Make no mistake – corporate regulators are about the up the ante on ESG.

Australia’s first court proceedings over greenwashing – launched against Mercer Superannuation for allegedly making misleading statements about its sustainable investments – represent the strongest indication yet of how serious the Australian Securities and Investment Commission is about ESG disclosure.

Sustainability-related risks and opportunities are becoming an important focus for investors and stakeholders, but as investment grows, so does the risk of companies falsifying or overstating their credentials.

And with enforcement against greenwashing listed as one of ASIC’s highest priorities in 2023, the corporate watchdog is showing an increased willingness to act.

Firmly in ASIC’s sights are deceptive and misleading claims by listed companies and fund managers, net zero target statements, investment inclusions and screening for sustainability-related financial products.

The Australian Competition and Consumer Commission is also keeping a close eye on industry, after offering its views on what constitutes a misleading environmental claim, while calling out companies for making bogus boasts.

The regulators’ reactions are a clear signal that companies need to know now where they stand on ESG, and they need to be able to back up their credentials.

And while broad-based sustainability reporting remains voluntary in Australia, mandatory frameworks are coming, and they extend far past just the ‘E’ in ESG.

In January, the Federal Government released a consultation paper recommending a phased approach to introduce a mandatory ESG reporting framework, with the first reports likely to be required in financial year 2024-25.

The moves are in line with a global trend for capital markets to align with sustainability goals and ensure investors can be confident the investments they feel good about are legit.

In Europe, an expansion of non-financial reporting requirements, known as the Corporate Sustainability Reporting Directive, came into effect late last year.

The CSRD’s obligations go much further than climate-related risks, covering the treatment of employees, respect for human rights, anti-corruption and bribery and diversity on company boards.

In the United States, the Securities and Exchange Commission has proposed similar obligations for companies to disclose their greenhouse gas emissions and how likely climate-related risks are to materially impact their operations.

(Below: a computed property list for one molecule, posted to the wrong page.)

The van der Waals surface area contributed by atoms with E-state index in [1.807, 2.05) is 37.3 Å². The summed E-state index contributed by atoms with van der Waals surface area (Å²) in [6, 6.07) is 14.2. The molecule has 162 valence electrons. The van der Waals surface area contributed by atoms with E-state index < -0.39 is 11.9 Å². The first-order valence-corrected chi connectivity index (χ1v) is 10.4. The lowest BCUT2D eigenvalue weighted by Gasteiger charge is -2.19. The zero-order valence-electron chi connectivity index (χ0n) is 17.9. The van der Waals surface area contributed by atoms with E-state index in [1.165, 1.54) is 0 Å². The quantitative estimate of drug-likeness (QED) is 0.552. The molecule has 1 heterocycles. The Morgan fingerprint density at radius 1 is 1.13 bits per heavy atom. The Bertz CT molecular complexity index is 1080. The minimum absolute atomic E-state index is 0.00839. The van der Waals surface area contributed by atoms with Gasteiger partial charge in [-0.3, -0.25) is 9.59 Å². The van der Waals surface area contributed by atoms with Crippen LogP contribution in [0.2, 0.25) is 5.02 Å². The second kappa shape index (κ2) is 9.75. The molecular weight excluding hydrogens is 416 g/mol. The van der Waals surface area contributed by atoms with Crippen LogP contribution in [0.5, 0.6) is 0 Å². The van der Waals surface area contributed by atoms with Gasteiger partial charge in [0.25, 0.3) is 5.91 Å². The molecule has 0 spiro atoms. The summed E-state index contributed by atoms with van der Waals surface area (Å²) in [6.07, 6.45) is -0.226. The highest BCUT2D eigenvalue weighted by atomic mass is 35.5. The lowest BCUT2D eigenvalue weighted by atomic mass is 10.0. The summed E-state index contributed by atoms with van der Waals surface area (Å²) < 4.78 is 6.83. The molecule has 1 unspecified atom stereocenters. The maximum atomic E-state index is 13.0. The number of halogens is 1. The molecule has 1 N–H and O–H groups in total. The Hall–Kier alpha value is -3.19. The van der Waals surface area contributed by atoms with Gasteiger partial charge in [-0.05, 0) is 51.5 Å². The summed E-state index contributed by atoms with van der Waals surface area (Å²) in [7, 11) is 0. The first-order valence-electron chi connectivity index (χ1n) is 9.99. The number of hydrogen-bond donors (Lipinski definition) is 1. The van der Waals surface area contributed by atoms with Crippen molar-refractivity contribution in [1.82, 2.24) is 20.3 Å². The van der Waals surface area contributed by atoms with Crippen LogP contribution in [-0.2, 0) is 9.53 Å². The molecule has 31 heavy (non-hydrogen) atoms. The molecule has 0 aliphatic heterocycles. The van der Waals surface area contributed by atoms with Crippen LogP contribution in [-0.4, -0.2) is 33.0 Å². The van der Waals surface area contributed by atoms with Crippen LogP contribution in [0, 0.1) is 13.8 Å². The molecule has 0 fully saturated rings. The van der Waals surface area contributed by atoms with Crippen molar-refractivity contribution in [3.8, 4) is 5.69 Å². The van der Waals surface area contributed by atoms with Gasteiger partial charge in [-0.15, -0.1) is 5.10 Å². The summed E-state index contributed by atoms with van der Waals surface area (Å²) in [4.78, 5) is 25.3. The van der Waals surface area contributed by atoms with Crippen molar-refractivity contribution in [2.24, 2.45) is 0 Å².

Alongside climate, the SEC has proposed for more disclosure on investment strategies, how ESG impacts are measured, and transparency around conflicts of interest presented by an investment advisor’s relationships.

While regulators are formulating plans worldwide for more onerous ESG restrictions, consultation is also under way for new standards in the resources sector.

ESG reporting standards for miners are being developed by the Global Sustainability Standards Board, with the framework to demand more transparency on the industry’s impacts on the economy, environment, and people.

Again, the standards have evolved past environmental disclosures, with obligations extending to responsible investment, supply chains and modern slavery, community support during disasters and health crises, and the rights of First Nations Peoples.

Transparent disclosures will also be required for board diversity, business ethics, corruption, and anti-competitive practices.

So, with new obligations coming down the pipeline, and more onerous disclosures to be made, what should a business do to prepare?

There are lessons in the various statements each of the regulators is making to market.

The Task Force on Climate-Related Financial Disclosure’s reporting frameworks, for example, stresses that disclosure needs to be relevant, specific, and complete, clear and balanced, consistent, comparable to peers and verifiable, and provided on a timely basis.

The ACCC in its recent report called for companies to focus on providing evidence for their claims and aspirations.

It concluded that businesses liked to list their environmental objectives, but “in many cases it was unclear what practical changes were being implemented to achieve these goals. In other cases, goals were very general and not able to be measured.

“… While some businesses provided updates about their progress against their aspirational targets, this information was often outdated. There were examples where it was unclear which goals were still in progress and which had already been achieved.”

In other words, setting clear, relevant and specific goals, tracking and measuring them in a way that is consistent and able to be benchmarked, and having evidence of your progress on environmental, social and governance aspirations are all critical in this new era of tougher regulatory focus.

Wanting to be a good corporate leader in the ESG space is not enough. You need evidence, transparency and a commitment to following through, in a way that regulators can accept.


Request a demo